TV À La Carte is a simple idea that entertainment should be what we want, when we want it, at a reasonable price.
Do you remember when TV used to be free? As we switched from rabbit ears to underground cable, Big Cable gained control of the last mile of connectivity. Unlike, water or electricity, these pipes are privately owned. Why is this bad for you? Hmm... well, do you feel like you are provided with cost effective options for your TV programming and high-speed cable? Are you receiving receiving strong customer service? Unlikely.1
You aren't the only one frustrated with your cable provider. The American Customer Satisfaction Index found that “three of the then nation’s largest cable companies – AT&T Broadband, Comcast and Charter – now rank among the worst rated businesses in the history of the their survey. Comcast and Charter Communications both score 55, which is lower than the Internal Revenue Service... That doesn’t mean that people enjoy paying taxes more than they do watching cable TV, but in the context of what these organizations do, the [IRS] offers more satisfactory assistance than the [cable companies].&rdquo2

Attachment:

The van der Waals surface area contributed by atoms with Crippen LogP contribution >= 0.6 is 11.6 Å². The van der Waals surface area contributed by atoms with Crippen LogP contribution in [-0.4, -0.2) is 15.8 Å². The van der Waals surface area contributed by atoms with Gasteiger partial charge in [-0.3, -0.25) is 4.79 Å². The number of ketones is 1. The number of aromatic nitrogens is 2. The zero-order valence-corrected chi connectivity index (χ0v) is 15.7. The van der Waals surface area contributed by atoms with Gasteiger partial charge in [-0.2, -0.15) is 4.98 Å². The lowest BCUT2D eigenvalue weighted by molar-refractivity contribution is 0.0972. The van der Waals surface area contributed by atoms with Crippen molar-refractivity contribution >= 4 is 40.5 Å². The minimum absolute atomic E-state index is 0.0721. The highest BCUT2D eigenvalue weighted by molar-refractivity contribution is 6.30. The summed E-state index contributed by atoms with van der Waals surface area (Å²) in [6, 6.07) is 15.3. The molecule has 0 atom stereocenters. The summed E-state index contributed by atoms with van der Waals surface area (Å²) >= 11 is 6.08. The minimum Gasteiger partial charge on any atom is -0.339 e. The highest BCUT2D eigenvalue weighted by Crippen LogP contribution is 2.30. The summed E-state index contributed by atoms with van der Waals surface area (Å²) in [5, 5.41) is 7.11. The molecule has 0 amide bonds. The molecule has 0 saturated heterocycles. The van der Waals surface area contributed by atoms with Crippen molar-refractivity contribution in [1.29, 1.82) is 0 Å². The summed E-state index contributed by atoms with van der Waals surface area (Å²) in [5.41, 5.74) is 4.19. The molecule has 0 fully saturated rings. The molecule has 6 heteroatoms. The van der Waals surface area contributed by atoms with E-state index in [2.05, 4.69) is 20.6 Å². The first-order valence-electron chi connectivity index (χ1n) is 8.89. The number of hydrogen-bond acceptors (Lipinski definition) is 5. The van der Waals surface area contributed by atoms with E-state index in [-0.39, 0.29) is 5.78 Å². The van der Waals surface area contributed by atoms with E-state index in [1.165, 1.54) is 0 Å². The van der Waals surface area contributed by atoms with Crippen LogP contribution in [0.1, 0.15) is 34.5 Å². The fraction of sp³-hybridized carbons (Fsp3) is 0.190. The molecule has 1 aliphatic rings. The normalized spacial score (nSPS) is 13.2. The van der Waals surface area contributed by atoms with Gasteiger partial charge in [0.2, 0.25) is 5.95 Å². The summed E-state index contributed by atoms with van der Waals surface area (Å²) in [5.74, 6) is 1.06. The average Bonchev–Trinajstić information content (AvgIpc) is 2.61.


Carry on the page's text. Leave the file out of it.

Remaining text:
Death and taxes... and terrible cable service?
A Good Hike: The Dipsea Trail. A Bad Hike: Your Cable Bill
In the ten years following the Telecom Act of 1996, cable rates have climbed 59%, three times the rate of inflation.3
And the cost continues to skyrocket... Comcast is squeezing $6 more per household now than it was a year ago, and their profits were up over 20 percent.4